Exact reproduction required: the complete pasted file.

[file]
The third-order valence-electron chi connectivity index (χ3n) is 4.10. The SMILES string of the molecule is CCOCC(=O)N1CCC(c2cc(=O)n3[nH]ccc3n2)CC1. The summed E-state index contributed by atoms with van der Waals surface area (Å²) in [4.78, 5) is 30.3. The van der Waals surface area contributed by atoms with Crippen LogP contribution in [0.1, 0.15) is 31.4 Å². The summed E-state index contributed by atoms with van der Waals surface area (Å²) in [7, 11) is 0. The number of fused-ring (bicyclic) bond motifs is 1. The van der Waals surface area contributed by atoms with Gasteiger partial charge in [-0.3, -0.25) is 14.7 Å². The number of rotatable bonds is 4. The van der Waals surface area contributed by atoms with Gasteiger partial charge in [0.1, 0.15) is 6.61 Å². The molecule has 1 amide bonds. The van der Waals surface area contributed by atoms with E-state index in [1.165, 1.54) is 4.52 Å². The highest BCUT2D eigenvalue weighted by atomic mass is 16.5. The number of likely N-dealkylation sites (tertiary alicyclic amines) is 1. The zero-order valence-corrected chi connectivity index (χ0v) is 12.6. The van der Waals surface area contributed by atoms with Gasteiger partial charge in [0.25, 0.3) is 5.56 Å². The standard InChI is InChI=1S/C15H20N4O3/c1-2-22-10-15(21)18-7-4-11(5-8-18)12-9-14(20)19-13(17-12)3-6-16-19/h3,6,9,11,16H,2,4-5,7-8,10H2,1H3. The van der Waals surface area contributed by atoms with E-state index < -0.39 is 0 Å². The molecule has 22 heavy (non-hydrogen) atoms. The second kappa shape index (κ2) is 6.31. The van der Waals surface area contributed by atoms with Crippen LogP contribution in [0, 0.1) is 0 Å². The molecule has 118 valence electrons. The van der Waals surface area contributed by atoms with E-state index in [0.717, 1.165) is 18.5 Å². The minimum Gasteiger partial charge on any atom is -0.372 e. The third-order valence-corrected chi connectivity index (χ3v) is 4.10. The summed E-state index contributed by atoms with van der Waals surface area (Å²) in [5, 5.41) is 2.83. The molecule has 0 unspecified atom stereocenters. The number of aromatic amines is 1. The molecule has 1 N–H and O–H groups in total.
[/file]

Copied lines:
The third-order valence-electron chi connectivity index (χ3n) is 4.10. The SMILES string of the molecule is CCOCC(=O)N1CCC(c2cc(=O)n3[nH]ccc3n2)CC1. The summed E-state index contributed by atoms with van der Waals surface area (Å²) in [4.78, 5) is 30.3. The van der Waals surface area contributed by atoms with Crippen LogP contribution in [0.1, 0.15) is 31.4 Å². The summed E-state index contributed by atoms with van der Waals surface area (Å²) in [7, 11) is 0. The number of fused-ring (bicyclic) bond motifs is 1. The van der Waals surface area contributed by atoms with Gasteiger partial charge in [-0.3, -0.25) is 14.7 Å². The number of rotatable bonds is 4. The van der Waals surface area contributed by atoms with Gasteiger partial charge in [0.1, 0.15) is 6.61 Å². The molecule has 1 amide bonds. The van der Waals surface area contributed by atoms with E-state index in [1.165, 1.54) is 4.52 Å². The highest BCUT2D eigenvalue weighted by atomic mass is 16.5. The number of likely N-dealkylation sites (tertiary alicyclic amines) is 1. The zero-order valence-corrected chi connectivity index (χ0v) is 12.6. The van der Waals surface area contributed by atoms with Gasteiger partial charge in [0.25, 0.3) is 5.56 Å². The standard InChI is InChI=1S/C15H20N4O3/c1-2-22-10-15(21)18-7-4-11(5-8-18)12-9-14(20)19-13(17-12)3-6-16-19/h3,6,9,11,16H,2,4-5,7-8,10H2,1H3. The van der Waals surface area contributed by atoms with E-state index < -0.39 is 0 Å². The molecule has 22 heavy (non-hydrogen) atoms. The second kappa shape index (κ2) is 6.31. The van der Waals surface area contributed by atoms with Crippen LogP contribution in [0, 0.1) is 0 Å². The molecule has 118 valence electrons. The van der Waals surface area contributed by atoms with E-state index in [0.717, 1.165) is 18.5 Å². The minimum Gasteiger partial charge on any atom is -0.372 e. The third-order valence-corrected chi connectivity index (χ3v) is 4.10. The summed E-state index contributed by atoms with van der Waals surface area (Å²) in [5, 5.41) is 2.83. The molecule has 0 unspecified atom stereocenters. The number of aromatic amines is 1. The molecule has 1 N–H and O–H groups in total.